These are just some of the things I thought about while reading the book. What's your take? Let us know what you think!
Sunday, December 6, 2009
Saturday, December 5, 2009
Of course, nothing of the sort happened. It turns out that three-year-olds and their parents are a pretty easygoing audience, and forgiving of occasional word-flubs in songs.
Now, storytime is my favorite part of the week. I love to play with it, and come up with crafts, and think of new things to do.
So, for the uninitiated, what is storytime? Isn't it just a librarian sitting there reading a book?
Well, I suppose in theory that it could be. Storytime will tend to be whatever the librarian in question decides on. At Cherry Hills, we have two storytime models, and beginning in January, there will be a third.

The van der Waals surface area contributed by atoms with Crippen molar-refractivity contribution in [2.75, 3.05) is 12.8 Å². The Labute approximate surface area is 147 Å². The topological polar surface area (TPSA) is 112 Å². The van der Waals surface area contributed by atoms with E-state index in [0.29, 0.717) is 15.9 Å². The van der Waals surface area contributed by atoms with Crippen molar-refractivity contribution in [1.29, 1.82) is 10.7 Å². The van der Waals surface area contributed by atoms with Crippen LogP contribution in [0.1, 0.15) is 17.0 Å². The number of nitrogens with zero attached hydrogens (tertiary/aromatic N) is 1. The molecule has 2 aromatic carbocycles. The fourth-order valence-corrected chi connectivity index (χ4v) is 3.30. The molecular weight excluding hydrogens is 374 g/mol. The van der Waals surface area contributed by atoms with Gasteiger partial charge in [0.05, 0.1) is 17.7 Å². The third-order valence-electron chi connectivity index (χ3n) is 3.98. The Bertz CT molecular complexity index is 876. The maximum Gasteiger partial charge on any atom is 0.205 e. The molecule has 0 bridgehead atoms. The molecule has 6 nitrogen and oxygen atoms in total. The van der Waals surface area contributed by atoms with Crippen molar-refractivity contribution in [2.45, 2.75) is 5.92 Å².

The first, Preschool Passport, is Wednesday and Thursday at 10:15--except during our break months in December and August--and is aimed at children three to five years old. This one is mine. I usually read three or four books, and we sing five songs, usually "The World is Big," "Old MacDonald," "Frere Jacques," "Bingo," and "If You're Happy and You Know It." Once a month, we have a storytime dedicated to a different part of the world (so far, we've done New Mexico, Spain, and China... Scandinavia is coming in January!). Because I like to let kids have some control, I let them choose what animals Old MacDonald has on his farm--we've had the standard cows and horses, but we've also had tigers (who say "grr-grr"), dinosaurs ("clomp-clomp"), dragons ("rahr-rahr"), camels ("spit-spit"), crocodiles ("snap-snap"), and even a shark ("chomp-chomp"). Thinking of noises is always great fun, and keeps me on my toes! For Frere Jacques, which is often already known in a non-English language (generally French), it seemed like a good time to take advantage of the natural preschool affinity for language. The children choose a language at random from my collection of sixteen (so far), and sing the song as well as learning a couple of fun facts about the country or countries where the language is spoken. Always amusing to me is how much better kids are at mimicking the sounds than we adults are. I have to practice for a long time to be able to say "Hoor de klokken luiden" (Flemish), but the kids just rattle it right off when they hear it! I'm currently on the hunt for new fun facts to let them in on. (And if you happen to know Frere Jacques in a non-English language, I'd love to hear it!)